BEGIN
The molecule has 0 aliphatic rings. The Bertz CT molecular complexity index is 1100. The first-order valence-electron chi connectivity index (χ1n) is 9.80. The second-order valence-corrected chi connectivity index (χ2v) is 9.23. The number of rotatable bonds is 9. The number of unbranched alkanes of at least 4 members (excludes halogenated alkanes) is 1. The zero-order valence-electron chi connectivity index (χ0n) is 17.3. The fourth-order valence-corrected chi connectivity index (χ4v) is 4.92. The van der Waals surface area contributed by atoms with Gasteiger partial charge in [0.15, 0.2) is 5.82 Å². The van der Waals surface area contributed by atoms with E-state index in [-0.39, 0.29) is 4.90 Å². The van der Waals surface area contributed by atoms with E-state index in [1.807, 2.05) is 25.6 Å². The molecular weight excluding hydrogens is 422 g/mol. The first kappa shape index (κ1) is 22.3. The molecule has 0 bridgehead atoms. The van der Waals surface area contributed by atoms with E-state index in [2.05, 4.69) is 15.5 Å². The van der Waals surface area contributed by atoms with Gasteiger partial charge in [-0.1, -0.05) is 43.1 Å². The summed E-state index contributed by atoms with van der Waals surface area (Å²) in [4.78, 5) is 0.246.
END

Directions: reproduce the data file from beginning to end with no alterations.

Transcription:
The molecule has 0 aliphatic rings. The Bertz CT molecular complexity index is 1100. The first-order valence-electron chi connectivity index (χ1n) is 9.80. The second-order valence-corrected chi connectivity index (χ2v) is 9.23. The number of rotatable bonds is 9. The number of unbranched alkanes of at least 4 members (excludes halogenated alkanes) is 1. The zero-order valence-electron chi connectivity index (χ0n) is 17.3. The fourth-order valence-corrected chi connectivity index (χ4v) is 4.92. The van der Waals surface area contributed by atoms with Gasteiger partial charge in [0.15, 0.2) is 5.82 Å². The van der Waals surface area contributed by atoms with E-state index in [-0.39, 0.29) is 4.90 Å². The van der Waals surface area contributed by atoms with E-state index in [1.807, 2.05) is 25.6 Å². The molecular weight excluding hydrogens is 422 g/mol. The first kappa shape index (κ1) is 22.3. The molecule has 0 bridgehead atoms. The van der Waals surface area contributed by atoms with E-state index in [2.05, 4.69) is 15.5 Å². The van der Waals surface area contributed by atoms with Gasteiger partial charge in [-0.1, -0.05) is 43.1 Å². The summed E-state index contributed by atoms with van der Waals surface area (Å²) in [4.78, 5) is 0.246.